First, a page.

The Indiana Supreme Court publicly reprimanded a northern Indiana judge Friday convicted of felony battery against a public safety official after an altercation with a local police chief. As part of the agreement, the judge resigned effective immediately.
The public reprimand against Dunkirk City Court Judge Tommy D. Phillips II comes after the Indiana Judicial Qualifications Committee filed a formal disciplinary charge against him earlier this month. The charges stem from an August 2016 incident involving Phillips and Dunkirk Chief of Police Dane Mumbower, who is also Phillips’ nephew.
Phillips was at the Dunkirk Police Department for a meeting with Gene Ritter, mayor of Dunkirk, and Mumbower to discuss “several issues of conflict between the police department and the city court” when Phillips and Mumbower got into a “heated verbal altercation.” Phillips then shoved his nephew in the midsection, but Ritter was able to calm both men down and continue the meeting.
The Jay County Sheriff’s Office began investigating the incident a few days later, and Phillips, who is not an attorney, was charged with Level 6 felony battery against a public safety official. The judge pleaded guilty, and a judgment of conviction was entered against him as a misdemeanor. He was sentenced to a year in jail, all suspended to probation, with 100 hours of community service to the U.S. Department of Veterans Affairs as a condition of probation.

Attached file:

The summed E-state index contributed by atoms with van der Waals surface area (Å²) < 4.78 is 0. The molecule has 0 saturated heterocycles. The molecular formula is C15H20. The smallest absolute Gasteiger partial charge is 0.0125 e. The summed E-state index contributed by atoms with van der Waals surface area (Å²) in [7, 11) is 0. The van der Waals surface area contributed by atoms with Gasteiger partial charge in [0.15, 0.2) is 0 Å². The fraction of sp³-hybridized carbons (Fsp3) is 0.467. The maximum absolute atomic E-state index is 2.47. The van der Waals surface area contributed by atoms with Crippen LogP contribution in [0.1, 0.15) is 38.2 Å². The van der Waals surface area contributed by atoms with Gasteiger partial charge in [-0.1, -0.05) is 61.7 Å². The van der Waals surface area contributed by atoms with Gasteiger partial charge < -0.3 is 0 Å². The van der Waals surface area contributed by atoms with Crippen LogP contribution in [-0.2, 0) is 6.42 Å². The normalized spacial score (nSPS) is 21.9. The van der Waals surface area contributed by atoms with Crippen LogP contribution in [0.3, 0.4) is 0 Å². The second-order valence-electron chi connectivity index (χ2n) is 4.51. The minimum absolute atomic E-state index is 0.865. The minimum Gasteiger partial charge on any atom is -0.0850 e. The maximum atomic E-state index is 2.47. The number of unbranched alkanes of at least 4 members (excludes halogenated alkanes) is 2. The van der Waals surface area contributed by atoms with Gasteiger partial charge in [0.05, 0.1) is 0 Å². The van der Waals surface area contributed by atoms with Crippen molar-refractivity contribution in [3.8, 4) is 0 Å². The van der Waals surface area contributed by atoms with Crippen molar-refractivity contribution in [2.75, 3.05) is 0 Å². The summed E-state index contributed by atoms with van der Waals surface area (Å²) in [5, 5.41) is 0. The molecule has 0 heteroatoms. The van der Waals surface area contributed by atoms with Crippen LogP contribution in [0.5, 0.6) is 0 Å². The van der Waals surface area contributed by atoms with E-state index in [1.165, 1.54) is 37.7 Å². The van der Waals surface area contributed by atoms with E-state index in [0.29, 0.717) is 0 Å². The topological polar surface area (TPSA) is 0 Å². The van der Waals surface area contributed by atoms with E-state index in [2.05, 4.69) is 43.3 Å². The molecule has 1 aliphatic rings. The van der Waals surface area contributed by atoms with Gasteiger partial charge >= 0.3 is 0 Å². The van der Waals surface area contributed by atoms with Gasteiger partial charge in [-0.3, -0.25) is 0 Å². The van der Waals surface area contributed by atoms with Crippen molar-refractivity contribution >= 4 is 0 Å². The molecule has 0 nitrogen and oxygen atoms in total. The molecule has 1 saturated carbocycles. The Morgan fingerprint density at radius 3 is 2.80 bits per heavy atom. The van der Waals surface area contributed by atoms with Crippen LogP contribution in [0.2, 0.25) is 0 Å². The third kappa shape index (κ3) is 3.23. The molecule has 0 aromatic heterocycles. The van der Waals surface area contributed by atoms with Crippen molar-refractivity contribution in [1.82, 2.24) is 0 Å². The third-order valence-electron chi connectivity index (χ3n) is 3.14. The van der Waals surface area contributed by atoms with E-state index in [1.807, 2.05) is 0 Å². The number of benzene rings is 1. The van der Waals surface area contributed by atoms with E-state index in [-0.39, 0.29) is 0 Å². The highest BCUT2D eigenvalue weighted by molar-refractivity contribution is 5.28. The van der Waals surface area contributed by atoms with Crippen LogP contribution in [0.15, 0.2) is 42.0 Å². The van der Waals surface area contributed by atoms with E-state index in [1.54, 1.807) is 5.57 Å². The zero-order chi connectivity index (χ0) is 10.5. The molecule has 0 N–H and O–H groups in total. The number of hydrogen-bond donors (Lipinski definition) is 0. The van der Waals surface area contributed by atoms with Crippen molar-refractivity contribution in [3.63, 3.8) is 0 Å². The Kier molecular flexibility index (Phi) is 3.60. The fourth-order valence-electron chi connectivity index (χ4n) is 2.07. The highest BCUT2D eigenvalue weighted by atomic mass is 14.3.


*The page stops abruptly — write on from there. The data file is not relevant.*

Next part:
Additionally, the Indiana Supreme Court suspended Phillips with pay in September 2016 and subsequently transferred Jay Superior Judge May C. Ludy Jr. and Jay Circuit Judge Brian D. Hutchinson to the city court “to facilitate the judicial work of the court.”
Then on April 5, the Judicial Qualifications Committee announced a formal discipline charge against Phillips stemming from the incident with Mumbower. In a Friday order in the case of In The Matter of the Honorable Tommy D. Phillips, II, Judge of the Dunkirk City Court, 38S00-1609-JD-517, the court wrote that Phillips’ actions were in violation of Code of Judicial Conduct Rule 1.1 and 1.2, requiring judges to comply with the law and avoid impropriety.
The commission found no aggravating factors against Phillips but did find as mitigators the fact that he self-reported his misconduct, cooperated with the commission, sought treatment to address his underlying problems and was remorseful. Also as part of the agreement, Phillipls had to resign as the Dunkirk City Court judge, effective Friday, and he may not serve as judge in the future.
The court issued a public reprimand against Phillips, terminated the disciplinary proceeding and assessed the costs of the proceeding against him.